Unbeknownst to them, nothing is as it seems and the defenders of the forest and its game will turn out to be their undoing.
The hurry of the elders to bring any sought of good news will set out a series of events that will leave their dear forest and home shaken to its core.
The Elephant Dancecelebrates the young and unabashedly seeks to push them to be the change needed in the society, communities and the country at large.
While the aging Sulunye seemingly fails in all his attempts to salvage their birthright, home and heritage, his two sons, nineteen-year-old Reson and elder brother, the celebrated hunter of the community, Sena, are pushed by circumstances to takeover unconsciously and save their community from complete annihilation.
UNBENDING NEW GENERATION
Kulet has authored a gripping suspenseful story with vivid descriptions it is like watching a thriller set in the jungle where old people out of ideas move over allowing the young to fill the gap. The young in the Elephant Dance do not disappoint and show great courage, intelligence and duty for their people, land, wild and the entire society at large. They are ready for the next step.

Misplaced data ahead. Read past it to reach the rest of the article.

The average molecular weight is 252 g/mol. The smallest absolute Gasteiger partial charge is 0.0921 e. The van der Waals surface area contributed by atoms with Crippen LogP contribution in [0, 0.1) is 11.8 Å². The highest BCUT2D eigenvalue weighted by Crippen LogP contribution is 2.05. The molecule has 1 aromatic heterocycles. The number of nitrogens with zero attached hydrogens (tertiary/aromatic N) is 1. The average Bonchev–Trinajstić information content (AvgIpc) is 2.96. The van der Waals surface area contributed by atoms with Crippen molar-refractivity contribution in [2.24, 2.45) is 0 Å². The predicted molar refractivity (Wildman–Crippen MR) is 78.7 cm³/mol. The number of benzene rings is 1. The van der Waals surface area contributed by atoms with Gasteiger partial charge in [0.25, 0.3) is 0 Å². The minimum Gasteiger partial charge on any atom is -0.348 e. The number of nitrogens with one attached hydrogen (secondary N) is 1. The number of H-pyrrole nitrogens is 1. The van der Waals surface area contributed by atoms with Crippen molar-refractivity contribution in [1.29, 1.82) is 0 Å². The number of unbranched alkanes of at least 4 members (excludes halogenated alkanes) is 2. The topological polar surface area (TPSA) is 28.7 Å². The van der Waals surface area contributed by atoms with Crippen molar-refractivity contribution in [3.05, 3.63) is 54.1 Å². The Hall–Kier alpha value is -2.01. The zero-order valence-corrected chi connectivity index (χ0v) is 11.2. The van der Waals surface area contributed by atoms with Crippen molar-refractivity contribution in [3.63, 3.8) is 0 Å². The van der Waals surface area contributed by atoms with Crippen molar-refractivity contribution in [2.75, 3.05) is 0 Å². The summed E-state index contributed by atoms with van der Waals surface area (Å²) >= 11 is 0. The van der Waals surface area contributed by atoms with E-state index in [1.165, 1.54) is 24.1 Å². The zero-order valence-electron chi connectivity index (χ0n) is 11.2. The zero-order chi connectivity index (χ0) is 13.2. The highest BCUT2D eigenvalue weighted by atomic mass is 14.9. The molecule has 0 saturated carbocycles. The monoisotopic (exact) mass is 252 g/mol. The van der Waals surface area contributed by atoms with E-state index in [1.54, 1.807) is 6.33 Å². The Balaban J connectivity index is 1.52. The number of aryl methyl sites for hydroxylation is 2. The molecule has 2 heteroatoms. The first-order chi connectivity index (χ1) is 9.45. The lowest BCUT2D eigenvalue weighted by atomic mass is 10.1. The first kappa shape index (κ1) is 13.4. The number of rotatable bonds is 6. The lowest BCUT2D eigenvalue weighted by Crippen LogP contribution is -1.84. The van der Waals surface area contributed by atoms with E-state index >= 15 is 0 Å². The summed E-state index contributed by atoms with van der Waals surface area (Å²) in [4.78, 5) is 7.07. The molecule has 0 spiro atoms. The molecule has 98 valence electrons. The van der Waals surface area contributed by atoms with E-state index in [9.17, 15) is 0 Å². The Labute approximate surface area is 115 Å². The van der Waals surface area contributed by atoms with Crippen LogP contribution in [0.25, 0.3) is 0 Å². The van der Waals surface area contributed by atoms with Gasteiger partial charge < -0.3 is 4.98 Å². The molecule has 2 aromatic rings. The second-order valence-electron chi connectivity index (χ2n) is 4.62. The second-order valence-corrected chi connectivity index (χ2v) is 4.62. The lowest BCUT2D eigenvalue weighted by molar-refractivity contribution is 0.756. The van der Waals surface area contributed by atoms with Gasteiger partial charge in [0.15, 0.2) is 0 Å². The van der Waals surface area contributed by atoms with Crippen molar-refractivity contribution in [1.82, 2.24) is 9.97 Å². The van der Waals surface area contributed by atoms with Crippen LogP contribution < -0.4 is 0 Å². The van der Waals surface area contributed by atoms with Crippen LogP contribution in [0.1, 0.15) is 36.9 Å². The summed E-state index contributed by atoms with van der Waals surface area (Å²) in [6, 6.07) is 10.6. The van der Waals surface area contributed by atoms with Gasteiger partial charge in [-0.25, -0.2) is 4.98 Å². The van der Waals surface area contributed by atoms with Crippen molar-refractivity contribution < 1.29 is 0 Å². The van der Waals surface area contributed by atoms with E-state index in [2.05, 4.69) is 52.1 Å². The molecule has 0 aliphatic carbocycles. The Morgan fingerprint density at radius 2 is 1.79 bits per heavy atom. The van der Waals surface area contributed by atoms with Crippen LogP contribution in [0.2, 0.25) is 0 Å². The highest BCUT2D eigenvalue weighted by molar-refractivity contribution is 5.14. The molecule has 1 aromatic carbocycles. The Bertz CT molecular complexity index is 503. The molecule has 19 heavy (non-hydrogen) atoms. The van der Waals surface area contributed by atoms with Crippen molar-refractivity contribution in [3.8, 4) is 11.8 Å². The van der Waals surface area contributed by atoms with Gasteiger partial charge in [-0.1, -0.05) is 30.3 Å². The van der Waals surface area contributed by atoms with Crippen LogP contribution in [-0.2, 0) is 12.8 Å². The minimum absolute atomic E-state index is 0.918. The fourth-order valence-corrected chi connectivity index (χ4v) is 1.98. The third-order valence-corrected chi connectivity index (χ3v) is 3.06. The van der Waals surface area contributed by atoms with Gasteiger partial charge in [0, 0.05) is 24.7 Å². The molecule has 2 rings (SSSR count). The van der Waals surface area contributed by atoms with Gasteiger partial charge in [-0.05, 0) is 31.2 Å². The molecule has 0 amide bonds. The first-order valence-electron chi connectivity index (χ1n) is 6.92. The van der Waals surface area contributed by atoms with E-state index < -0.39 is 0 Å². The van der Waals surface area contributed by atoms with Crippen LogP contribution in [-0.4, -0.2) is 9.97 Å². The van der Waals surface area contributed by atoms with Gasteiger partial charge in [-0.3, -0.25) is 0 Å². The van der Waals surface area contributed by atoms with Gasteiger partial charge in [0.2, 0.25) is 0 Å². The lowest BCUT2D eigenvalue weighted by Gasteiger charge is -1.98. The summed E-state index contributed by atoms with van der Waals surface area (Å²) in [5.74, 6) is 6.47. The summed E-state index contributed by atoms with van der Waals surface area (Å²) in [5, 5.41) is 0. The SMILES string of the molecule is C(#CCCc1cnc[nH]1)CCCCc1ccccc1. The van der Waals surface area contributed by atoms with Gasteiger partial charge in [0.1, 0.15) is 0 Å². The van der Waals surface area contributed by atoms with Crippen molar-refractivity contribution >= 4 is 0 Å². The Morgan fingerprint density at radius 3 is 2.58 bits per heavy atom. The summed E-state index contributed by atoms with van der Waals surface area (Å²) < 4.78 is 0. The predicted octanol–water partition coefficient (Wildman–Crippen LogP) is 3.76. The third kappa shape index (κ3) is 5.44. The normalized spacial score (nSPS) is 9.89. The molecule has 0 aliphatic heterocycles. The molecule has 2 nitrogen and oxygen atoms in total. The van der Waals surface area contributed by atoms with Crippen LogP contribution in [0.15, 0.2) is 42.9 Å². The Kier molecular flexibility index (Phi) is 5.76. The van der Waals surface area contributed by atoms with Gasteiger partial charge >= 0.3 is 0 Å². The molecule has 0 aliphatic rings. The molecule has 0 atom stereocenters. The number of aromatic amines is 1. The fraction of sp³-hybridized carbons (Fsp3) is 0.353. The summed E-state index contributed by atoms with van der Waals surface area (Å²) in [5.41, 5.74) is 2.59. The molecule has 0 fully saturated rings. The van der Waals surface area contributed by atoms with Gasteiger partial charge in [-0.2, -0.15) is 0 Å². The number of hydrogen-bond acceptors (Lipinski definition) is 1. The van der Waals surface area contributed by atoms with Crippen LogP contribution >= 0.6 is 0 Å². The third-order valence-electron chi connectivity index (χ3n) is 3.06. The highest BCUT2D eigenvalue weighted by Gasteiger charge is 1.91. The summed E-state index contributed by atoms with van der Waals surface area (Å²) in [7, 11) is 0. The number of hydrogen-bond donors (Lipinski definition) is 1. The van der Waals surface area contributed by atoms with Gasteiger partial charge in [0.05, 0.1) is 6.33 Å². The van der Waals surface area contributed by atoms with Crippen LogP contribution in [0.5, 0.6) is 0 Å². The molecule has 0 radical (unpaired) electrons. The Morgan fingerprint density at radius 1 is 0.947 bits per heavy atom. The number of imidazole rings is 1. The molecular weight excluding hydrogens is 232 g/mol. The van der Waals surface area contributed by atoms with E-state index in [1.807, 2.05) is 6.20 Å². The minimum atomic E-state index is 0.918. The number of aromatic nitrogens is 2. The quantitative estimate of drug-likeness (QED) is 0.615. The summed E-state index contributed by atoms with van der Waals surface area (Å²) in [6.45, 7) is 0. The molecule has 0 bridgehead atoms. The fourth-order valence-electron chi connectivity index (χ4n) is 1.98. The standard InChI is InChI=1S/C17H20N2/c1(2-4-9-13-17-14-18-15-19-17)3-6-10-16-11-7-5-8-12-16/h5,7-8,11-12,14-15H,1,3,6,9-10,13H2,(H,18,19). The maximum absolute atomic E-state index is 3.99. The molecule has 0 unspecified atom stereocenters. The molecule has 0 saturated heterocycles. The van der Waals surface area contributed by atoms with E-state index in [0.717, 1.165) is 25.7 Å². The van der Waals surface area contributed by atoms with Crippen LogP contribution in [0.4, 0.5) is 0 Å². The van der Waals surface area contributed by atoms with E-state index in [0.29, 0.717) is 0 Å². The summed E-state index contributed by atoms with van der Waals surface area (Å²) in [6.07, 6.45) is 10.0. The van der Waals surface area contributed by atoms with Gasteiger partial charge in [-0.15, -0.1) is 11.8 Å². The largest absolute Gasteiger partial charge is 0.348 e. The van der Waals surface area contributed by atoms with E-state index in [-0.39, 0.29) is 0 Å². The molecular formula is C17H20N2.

As poachers roam Konini forest and corruption spreads all over, including the game warden’s camp at Konini town, the forest is left open for misuse. Hundreds of wild animals are butchered senselessly and mercilessly for meat and trophies. Monetary gifts to wardens shut them up.
However, a new female officer-in-charge of the station, Regina Naitore and her deputy, a young officer called Leah Naipande take over.
They seem malleable, easy to manipulate as young people and women but turn out to be the headache of every corrupt warden, poachers and their shadowy masters who craft plans to see them terminated.
Ole Kulet’s The Elephant Dance is delightfully written and compelling from the first paragraph. He weaves an enthralling story of conservation and offers a better approach to the western model criticised for being donor and monetary driven to one where the indigenous people play the role they have played for centuries; safeguarding their natural birthright and allowing the wild game and natural forests to remain in harmony with human life.
The anger by the young men and indigenous forest community of the wanton destruction of the esteemed four male bull elephants, hacking of hundreds of jumbos for ivory and shooting hundreds of buffaloes hardheartedly for meat indicates the reverence of the wild by those who live off it and their willingness to protect it no matter what. Kulet's book also shows how global syndicates and their local surrogates are ready to destroy local communities, defraud their land and extinguish their cultural heritage and sustenance for a quick buck without batting an eyelid.
Excellent storytelling with absorbing imagery paints a cinematic picture of a stunning wild environment and thrilling events as they unfold in Konini forest with twists in every turn. It is not hard to see why The Elephant Dance won the adult category in English of the 2017 Jomo Kenyatta Prize for Literature.